Trend watch and what’s new this week
The activity-based data continues to hold up better than expected (slides 5 and 6). Hotel occupancy rebounded to 66.2% in the latest week, which is seasonally strong, and is tracking better than the prior three years (2020 – 2022). Similarly, weekly air passenger counts climbed to 16.4 million, staying above 16.3 million for four consecutive weeks for the first time since August 2019. Moreover, rail traffic rose 0.5% for March after dropping in February.
Manufacturing contracted for fifth month
Two separate gauges showed continued weakness within manufacturing. The Institute for Supply Management (ISM) Manufacturing Index dropped to a reading of 46.3 in March, the fifth straight reading below 50, which signifies a decrease in manufacturing activity (slide 7). Yet, the prices paid component flipped to 49.2, meaning prices decreased compared to January. Similarly, the final March reading of S&P Global’s U.S. Manufacturing Index also contracted for the fifth consecutive month.
Services indices expanded again in March
On slide 8, the ISM Services Index had a reading of 51.2 in March, expanding for the third straight month after contracting to 49.2 in December. The prices paid component continued its sharp decline, down for the 10th time in 11 months (May ’22 through March).
Meanwhile, the final March reading of S&P Global’s U.S. Services Index rose to 52.6, expanding for a second month after an ugly seven-month contraction streak from July ’22 to January ’23.
Job openings dropping, but still elevated
On slide 9, the number of job openings in February fell to the lowest level since April ’21, which was the 7th decline in the past 12 months. Hiring also ebbed, slipping to 6.2 million. The so-called quit rate ticked up in February but is down from the cycle peak of 3% in 2022. All three indicators – openings, hiring, and the quit rate – remain above pre-pandemic levels.
Job cuts up in March; mostly tech, financials, and health care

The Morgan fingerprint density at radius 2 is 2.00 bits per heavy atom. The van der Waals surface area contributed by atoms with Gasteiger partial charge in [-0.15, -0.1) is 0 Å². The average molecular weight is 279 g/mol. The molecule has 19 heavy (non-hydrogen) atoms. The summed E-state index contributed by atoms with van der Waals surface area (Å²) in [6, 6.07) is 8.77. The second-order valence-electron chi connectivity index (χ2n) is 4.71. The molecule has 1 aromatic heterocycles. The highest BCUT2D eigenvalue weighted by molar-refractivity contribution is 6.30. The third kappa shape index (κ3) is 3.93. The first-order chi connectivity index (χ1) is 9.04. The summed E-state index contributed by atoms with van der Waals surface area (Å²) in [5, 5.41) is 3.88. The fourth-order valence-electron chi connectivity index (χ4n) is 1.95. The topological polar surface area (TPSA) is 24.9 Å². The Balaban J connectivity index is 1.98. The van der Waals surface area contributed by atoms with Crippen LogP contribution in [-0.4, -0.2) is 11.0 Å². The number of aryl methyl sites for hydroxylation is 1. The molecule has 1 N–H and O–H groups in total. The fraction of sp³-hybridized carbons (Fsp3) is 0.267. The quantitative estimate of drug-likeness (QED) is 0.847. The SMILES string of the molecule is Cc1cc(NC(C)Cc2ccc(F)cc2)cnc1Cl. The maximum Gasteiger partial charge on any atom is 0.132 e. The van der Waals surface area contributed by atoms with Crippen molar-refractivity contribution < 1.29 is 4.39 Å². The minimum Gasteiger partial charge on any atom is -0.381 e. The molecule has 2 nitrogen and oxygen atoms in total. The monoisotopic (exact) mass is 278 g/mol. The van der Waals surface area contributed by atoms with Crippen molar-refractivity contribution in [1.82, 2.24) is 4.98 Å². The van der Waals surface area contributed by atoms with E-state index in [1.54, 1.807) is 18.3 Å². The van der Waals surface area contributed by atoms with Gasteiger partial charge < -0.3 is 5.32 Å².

On slide 10, the number of job cuts rose in March, but is down from the most-recent peak in January. Technology, financials, and health care account for 72% of the announced cuts out of 32 industries.
It’s important to note that job cut announcements aren’t a great leading indicator of either recession or of an increase in the unemployment rate. Aside from the pandemic recession, it lagged both as well as had big jumps in non-recession years (’02, ’03, ’11, and ’15).
Most of the economic data released this past week showed continued cooling. Two manufacturing surveys continued to contract in March, their fifth straight month, while two services surveys expanded. Their respective inflation components cooled.
Similarly, on the labor front: job openings, hiring, and the quit rate all cooled though February. The cooling trend for each, coupled with the inflation components within the manufacturing and services surveys, bolsters the argument for the Federal Reserve (Fed) to "pause“ their rate hikes.
Inflation has been moving in the right direction, but it remains uncomfortably high and well above the Fed’s 2% target, meaning the Fed will rightly remain focused on curbing inflation, aka price stability. As the past two years have illustrated, once the inflation toothpaste is out of the tube, it’s extremely difficult to regain control. Historically, it has taken years and required a recession to do so.
Yet, there are four key data points being released between now and the Fed meeting on May 3rd. One of those, the March jobs report, will be released tomorrow. Two more – the Consumer Price Index and the Producer Price Index – will be reported next week. The last is another inflation gauge, the price index for personal consumption expenditures, which comes out the last week of April.
The Fed will likely closely scrutinize credit conditions, including how much banks are borrowing from the Fed’s credit facilities such as the discount window. It does appear that much of the liquidity concerns have started to subside in the past few weeks. Additionally, we believe that the Fed will pay close attention to the banks’ first quarter earnings reports, which will kick off late next week.
Lastly, we maintain our view that Fed policy is being guided by scar tissue—from prematurely loosening policy in the past. More importantly, the Fed is hamstrung by inflation. Cutting rates to support the economy appears unlikely in the near term, especially with still-solid employment trends. While deeper rate cuts are plausible in the event of a sharper recession, we maintain our view that the coming economic slowdown will be relatively mild. Hence, we believe that the Fed rate tightening cycle is effectively over, though wouldn’t rule out that the Fed could do one more hike rate if inflation persists. Ultimately, this likely means that the Fed keeps rates higher for longer than markets currently expect.
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